The new twist on the political power of seniors
October 1, 2020
“Even slight Trump erosions and/or Biden inroads with seniors will make the difference in the election.”- Salena Zito, CNN political analyst, in PJ Media
“This year, retaining the support of seniors is obviously central to Trump’s reelection chances. But a number of polls released [the last week of June] show that he has slipped badly in this key demographic.” - John Cassidy, The New Yorker
What is the source of the new-found senior power? Some of it can be attributed to the historic appreciation seniors have of the vote. Traditionally about 70% or more of seniors vote in presidential elections, which is double or more compared to other demographic slices of the electorate. That gives seniors more active voters than any other age group. Moreover, as baby boomers continue to age, the number of seniors in the total population continues to grow.
In addition, unlike other age cohorts within the electorate, in recent years seniors have been changing their political preferences in droves. Take the case of Florida, for example, a critical swing state that can make or break a presidential election. Four years ago an exit poll found that about 65% of Florida seniors over age 65 voted for Trump, and about 40% voted for Hillary Clinton, giving Trump a 1.5% lead in the state. However, in early September of this year a statewide poll found that 54% of seniors were backing Biden, while only 40% were backing Trump. This pushes Biden to a 3% overall lead in the state.
Florida is not alone. These dramatic changes in senior political preferences have been taking place in other influential swing states with high proportions of seniors such as Pennsylvania, Wisconsin, Michigan, Florida and North Carolina.
How do we explain these dramatic shifts in senior politics? Numerous polls in recent months point to growing dissatisfaction among seniors with Trump’s handling of the coronavirus, his persistent attacks on Social Security, and his response to social unrest in urban areas.
In addition, senior political power is greatly magnified by the Electoral College, in which the swing states play pivotal roles. This is very important, if a tad obscure. Here’s a little refresher on the Electoral College, established by the 12th amendment to the Constitution:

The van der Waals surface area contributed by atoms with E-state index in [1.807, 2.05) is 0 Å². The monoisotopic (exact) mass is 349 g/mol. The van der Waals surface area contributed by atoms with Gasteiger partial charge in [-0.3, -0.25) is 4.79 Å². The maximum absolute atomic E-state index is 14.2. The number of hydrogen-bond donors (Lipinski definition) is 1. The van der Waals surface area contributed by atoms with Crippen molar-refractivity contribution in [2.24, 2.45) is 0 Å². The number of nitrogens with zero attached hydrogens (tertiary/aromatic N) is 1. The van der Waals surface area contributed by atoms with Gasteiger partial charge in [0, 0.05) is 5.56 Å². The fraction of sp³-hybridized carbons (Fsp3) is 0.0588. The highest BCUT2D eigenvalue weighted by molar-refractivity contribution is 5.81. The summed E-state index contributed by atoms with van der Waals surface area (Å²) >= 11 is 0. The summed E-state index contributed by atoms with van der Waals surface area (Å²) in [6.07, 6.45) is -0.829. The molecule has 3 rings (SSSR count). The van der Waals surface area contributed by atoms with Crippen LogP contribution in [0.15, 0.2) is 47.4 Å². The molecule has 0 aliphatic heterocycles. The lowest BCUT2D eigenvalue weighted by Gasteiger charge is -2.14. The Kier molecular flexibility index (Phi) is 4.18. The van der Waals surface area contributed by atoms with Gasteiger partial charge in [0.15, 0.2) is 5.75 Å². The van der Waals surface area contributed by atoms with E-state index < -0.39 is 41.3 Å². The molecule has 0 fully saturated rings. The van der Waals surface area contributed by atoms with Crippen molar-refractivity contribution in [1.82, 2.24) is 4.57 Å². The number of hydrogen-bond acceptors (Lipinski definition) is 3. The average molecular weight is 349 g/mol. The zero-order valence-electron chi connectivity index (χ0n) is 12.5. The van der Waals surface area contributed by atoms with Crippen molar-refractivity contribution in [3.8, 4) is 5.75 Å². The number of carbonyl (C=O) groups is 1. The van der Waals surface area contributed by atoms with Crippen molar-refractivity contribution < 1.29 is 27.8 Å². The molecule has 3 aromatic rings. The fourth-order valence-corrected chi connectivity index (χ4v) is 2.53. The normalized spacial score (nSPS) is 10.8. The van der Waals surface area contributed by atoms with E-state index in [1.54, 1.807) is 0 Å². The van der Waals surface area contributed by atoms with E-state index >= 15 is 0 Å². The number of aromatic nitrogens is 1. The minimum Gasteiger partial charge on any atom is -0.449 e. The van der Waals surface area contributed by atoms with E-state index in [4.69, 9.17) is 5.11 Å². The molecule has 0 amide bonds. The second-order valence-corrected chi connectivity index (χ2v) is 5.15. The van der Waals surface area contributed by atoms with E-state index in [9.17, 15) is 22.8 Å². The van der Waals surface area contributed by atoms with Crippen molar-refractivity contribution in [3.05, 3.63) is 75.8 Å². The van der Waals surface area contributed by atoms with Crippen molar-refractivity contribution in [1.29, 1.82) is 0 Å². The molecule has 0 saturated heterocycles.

On or before the first Tuesday in November, voters cast their ballots for a presidential candidate. These votes do not directly elect the president. Rather, they apply to a group of Electoral College electors who, in most states, pledge to vote for a specific candidate in the Electoral College. The electors are selected by the political parties to cast votes for president and vice president.
The president and vice president who win the popular vote in a state receive all of the state’s Electoral College votes. In this way relatively small changes in the popular vote in a key state can have a huge impact in the Electoral College vote. The winner of the race is the candidate who receives a majority (270 or more) of the 538 Electoral College votes. So, it is possible for an elected president to come in second in the popular vote, yet win the presidency because he or she won in the Electoral College. This happened in 2016 in the case of President Trump, who had 2.9 million fewer popular votes than Hillary Clinton.
There is an additional factor regarding senior political power – a dark and perhaps morbid possibility. The research findings were published under the title, “Mass casualty event scenarios and political shifts: 2020 election outcomes and the U.S. COVID-19 pandemic,” by A.F. Johnson, et. al., in the April 2020 issue of Administrative Theory & Praxis. According to the authors,
“A Pew Research Center (2018) poll on the 2016 presidential election found that individuals age 65 or older made up 27% of voters while those aged 18 to 29 made up 13%. U.S. Census (2019) data indicate that these two groups of Americans are roughly equal in terms of the population yet this difference in voter participation gives older Americans a disproportionately large influence in elections. The loss of a significant number of older individuals [resulting from coronavirus mortality] could reshape U.S. politics. This could be particularly true in the U.S. presidential election as critical swing states were won by Trump with very narrow margins including Michigan... Wisconsin... and Pennsylvania.”
Political beliefs and voting behavior are highly volatile and notoriously difficult to predict. Nevertheless, by our presence -- and perhaps by our absence -- we seniors are likely to have an outsized influence on the upcoming elections.